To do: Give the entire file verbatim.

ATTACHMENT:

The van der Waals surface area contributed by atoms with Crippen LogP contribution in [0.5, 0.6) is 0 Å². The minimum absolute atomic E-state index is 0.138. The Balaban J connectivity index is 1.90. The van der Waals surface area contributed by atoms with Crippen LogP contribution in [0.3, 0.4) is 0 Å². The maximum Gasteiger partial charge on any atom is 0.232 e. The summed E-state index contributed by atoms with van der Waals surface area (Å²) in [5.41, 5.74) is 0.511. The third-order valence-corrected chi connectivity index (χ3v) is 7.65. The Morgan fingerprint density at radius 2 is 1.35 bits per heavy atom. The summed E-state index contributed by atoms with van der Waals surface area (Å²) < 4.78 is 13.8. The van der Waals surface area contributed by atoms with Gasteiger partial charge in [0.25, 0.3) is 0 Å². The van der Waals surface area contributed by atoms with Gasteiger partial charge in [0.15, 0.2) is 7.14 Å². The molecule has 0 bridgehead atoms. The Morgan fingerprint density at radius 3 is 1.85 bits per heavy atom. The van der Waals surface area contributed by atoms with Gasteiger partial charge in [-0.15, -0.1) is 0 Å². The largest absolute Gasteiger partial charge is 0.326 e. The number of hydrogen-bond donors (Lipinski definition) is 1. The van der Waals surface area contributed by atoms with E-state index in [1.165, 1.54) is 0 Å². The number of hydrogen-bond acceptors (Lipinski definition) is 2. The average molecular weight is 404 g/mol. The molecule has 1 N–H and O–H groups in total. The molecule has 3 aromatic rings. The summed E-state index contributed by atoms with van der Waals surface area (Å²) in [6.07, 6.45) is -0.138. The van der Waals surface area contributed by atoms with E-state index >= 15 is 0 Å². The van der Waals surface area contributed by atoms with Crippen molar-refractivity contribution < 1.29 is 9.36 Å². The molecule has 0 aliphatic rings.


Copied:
The van der Waals surface area contributed by atoms with Crippen LogP contribution in [0.5, 0.6) is 0 Å². The minimum absolute atomic E-state index is 0.138. The Balaban J connectivity index is 1.90. The van der Waals surface area contributed by atoms with Crippen LogP contribution in [0.3, 0.4) is 0 Å². The maximum Gasteiger partial charge on any atom is 0.232 e. The summed E-state index contributed by atoms with van der Waals surface area (Å²) in [5.41, 5.74) is 0.511. The third-order valence-corrected chi connectivity index (χ3v) is 7.65. The Morgan fingerprint density at radius 2 is 1.35 bits per heavy atom. The summed E-state index contributed by atoms with van der Waals surface area (Å²) < 4.78 is 13.8. The van der Waals surface area contributed by atoms with Gasteiger partial charge in [0.25, 0.3) is 0 Å². The van der Waals surface area contributed by atoms with Gasteiger partial charge in [0.15, 0.2) is 7.14 Å². The molecule has 0 bridgehead atoms. The Morgan fingerprint density at radius 3 is 1.85 bits per heavy atom. The van der Waals surface area contributed by atoms with Gasteiger partial charge in [-0.15, -0.1) is 0 Å². The largest absolute Gasteiger partial charge is 0.326 e. The number of hydrogen-bond donors (Lipinski definition) is 1. The van der Waals surface area contributed by atoms with E-state index in [1.165, 1.54) is 0 Å². The number of hydrogen-bond acceptors (Lipinski definition) is 2. The average molecular weight is 404 g/mol. The molecule has 1 N–H and O–H groups in total. The molecule has 3 aromatic rings. The summed E-state index contributed by atoms with van der Waals surface area (Å²) in [6.07, 6.45) is -0.138. The van der Waals surface area contributed by atoms with E-state index >= 15 is 0 Å². The van der Waals surface area contributed by atoms with Crippen molar-refractivity contribution < 1.29 is 9.36 Å². The molecule has 0 aliphatic rings.